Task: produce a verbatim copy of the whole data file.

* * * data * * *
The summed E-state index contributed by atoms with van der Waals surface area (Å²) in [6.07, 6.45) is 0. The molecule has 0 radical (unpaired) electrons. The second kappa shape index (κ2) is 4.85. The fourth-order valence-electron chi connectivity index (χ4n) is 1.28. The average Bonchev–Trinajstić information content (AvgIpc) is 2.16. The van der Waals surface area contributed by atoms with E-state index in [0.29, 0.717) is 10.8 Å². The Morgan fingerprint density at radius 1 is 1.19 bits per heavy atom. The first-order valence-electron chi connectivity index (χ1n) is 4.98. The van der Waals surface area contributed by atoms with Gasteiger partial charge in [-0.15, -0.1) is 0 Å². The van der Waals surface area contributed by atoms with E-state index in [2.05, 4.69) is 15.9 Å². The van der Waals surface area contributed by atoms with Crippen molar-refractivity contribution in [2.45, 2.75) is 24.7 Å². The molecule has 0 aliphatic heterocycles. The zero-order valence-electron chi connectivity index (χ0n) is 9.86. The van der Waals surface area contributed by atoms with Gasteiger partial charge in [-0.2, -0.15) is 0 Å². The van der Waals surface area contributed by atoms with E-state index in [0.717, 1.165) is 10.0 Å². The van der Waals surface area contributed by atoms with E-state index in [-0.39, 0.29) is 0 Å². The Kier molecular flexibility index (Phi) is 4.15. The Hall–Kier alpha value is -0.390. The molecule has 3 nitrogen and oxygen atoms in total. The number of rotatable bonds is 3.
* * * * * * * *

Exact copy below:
The summed E-state index contributed by atoms with van der Waals surface area (Å²) in [6.07, 6.45) is 0. The molecule has 0 radical (unpaired) electrons. The second kappa shape index (κ2) is 4.85. The fourth-order valence-electron chi connectivity index (χ4n) is 1.28. The average Bonchev–Trinajstić information content (AvgIpc) is 2.16. The van der Waals surface area contributed by atoms with E-state index in [0.29, 0.717) is 10.8 Å². The Morgan fingerprint density at radius 1 is 1.19 bits per heavy atom. The first-order valence-electron chi connectivity index (χ1n) is 4.98. The van der Waals surface area contributed by atoms with Gasteiger partial charge in [-0.15, -0.1) is 0 Å². The van der Waals surface area contributed by atoms with E-state index in [2.05, 4.69) is 15.9 Å². The van der Waals surface area contributed by atoms with Crippen molar-refractivity contribution in [2.45, 2.75) is 24.7 Å². The molecule has 0 aliphatic heterocycles. The zero-order valence-electron chi connectivity index (χ0n) is 9.86. The van der Waals surface area contributed by atoms with Gasteiger partial charge in [-0.2, -0.15) is 0 Å². The van der Waals surface area contributed by atoms with E-state index in [0.717, 1.165) is 10.0 Å². The van der Waals surface area contributed by atoms with E-state index in [-0.39, 0.29) is 0 Å². The Kier molecular flexibility index (Phi) is 4.15. The Hall–Kier alpha value is -0.390. The molecule has 3 nitrogen and oxygen atoms in total. The number of rotatable bonds is 3.